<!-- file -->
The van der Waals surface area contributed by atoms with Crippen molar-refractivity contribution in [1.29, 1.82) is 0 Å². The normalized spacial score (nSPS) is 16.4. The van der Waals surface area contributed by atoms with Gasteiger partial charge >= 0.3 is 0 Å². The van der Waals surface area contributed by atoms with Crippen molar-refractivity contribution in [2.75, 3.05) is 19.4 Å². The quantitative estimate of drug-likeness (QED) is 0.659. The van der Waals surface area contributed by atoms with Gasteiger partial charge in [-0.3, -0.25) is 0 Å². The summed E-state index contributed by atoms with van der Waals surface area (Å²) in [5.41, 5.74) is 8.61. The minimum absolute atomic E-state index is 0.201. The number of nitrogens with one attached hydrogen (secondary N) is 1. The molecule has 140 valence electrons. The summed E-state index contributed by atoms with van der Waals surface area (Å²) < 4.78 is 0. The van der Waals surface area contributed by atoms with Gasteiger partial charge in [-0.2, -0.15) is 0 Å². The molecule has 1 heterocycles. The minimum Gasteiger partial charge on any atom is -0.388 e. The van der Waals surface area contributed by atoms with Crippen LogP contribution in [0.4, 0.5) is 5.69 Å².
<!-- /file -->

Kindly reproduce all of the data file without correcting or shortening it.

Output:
The van der Waals surface area contributed by atoms with Crippen molar-refractivity contribution in [1.29, 1.82) is 0 Å². The normalized spacial score (nSPS) is 16.4. The van der Waals surface area contributed by atoms with Gasteiger partial charge >= 0.3 is 0 Å². The van der Waals surface area contributed by atoms with Crippen molar-refractivity contribution in [2.75, 3.05) is 19.4 Å². The quantitative estimate of drug-likeness (QED) is 0.659. The van der Waals surface area contributed by atoms with Gasteiger partial charge in [-0.3, -0.25) is 0 Å². The summed E-state index contributed by atoms with van der Waals surface area (Å²) in [5.41, 5.74) is 8.61. The minimum absolute atomic E-state index is 0.201. The number of nitrogens with one attached hydrogen (secondary N) is 1. The molecule has 140 valence electrons. The summed E-state index contributed by atoms with van der Waals surface area (Å²) < 4.78 is 0. The van der Waals surface area contributed by atoms with Gasteiger partial charge in [-0.2, -0.15) is 0 Å². The molecule has 1 heterocycles. The minimum Gasteiger partial charge on any atom is -0.388 e. The van der Waals surface area contributed by atoms with Crippen LogP contribution in [0.4, 0.5) is 5.69 Å².